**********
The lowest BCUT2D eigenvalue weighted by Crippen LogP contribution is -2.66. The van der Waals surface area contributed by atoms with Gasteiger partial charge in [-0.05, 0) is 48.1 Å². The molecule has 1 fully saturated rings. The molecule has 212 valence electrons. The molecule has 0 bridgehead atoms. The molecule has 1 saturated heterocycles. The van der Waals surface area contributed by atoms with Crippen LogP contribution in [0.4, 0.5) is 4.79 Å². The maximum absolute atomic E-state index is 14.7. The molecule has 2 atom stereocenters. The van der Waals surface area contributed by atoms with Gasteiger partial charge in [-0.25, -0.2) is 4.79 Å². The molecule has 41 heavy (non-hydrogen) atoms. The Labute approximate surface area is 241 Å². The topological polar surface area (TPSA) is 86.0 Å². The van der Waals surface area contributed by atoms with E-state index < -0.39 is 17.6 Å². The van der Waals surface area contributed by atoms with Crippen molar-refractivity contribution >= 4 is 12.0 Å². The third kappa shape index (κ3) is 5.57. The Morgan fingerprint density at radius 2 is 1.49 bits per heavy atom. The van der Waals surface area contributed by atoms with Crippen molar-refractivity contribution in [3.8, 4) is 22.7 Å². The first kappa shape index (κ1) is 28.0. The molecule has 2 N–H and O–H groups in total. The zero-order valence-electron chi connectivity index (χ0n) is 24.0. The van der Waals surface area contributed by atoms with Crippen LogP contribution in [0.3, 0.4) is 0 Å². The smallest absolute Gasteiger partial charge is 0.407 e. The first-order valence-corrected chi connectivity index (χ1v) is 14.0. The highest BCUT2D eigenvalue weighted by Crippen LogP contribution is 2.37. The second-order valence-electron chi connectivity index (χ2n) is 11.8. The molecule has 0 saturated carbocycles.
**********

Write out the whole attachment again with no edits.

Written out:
The lowest BCUT2D eigenvalue weighted by Crippen LogP contribution is -2.66. The van der Waals surface area contributed by atoms with Gasteiger partial charge in [-0.05, 0) is 48.1 Å². The molecule has 1 fully saturated rings. The molecule has 212 valence electrons. The molecule has 0 bridgehead atoms. The molecule has 1 saturated heterocycles. The van der Waals surface area contributed by atoms with Crippen LogP contribution in [0.4, 0.5) is 4.79 Å². The maximum absolute atomic E-state index is 14.7. The molecule has 2 atom stereocenters. The van der Waals surface area contributed by atoms with Gasteiger partial charge in [-0.25, -0.2) is 4.79 Å². The molecule has 41 heavy (non-hydrogen) atoms. The Labute approximate surface area is 241 Å². The topological polar surface area (TPSA) is 86.0 Å². The van der Waals surface area contributed by atoms with E-state index < -0.39 is 17.6 Å². The van der Waals surface area contributed by atoms with Crippen molar-refractivity contribution >= 4 is 12.0 Å². The third kappa shape index (κ3) is 5.57. The Morgan fingerprint density at radius 2 is 1.49 bits per heavy atom. The van der Waals surface area contributed by atoms with Crippen molar-refractivity contribution in [3.8, 4) is 22.7 Å². The first kappa shape index (κ1) is 28.0. The molecule has 2 N–H and O–H groups in total. The zero-order valence-electron chi connectivity index (χ0n) is 24.0. The van der Waals surface area contributed by atoms with Crippen LogP contribution in [0.3, 0.4) is 0 Å². The smallest absolute Gasteiger partial charge is 0.407 e. The first-order valence-corrected chi connectivity index (χ1v) is 14.0. The highest BCUT2D eigenvalue weighted by Crippen LogP contribution is 2.37. The second-order valence-electron chi connectivity index (χ2n) is 11.8. The molecule has 0 saturated carbocycles.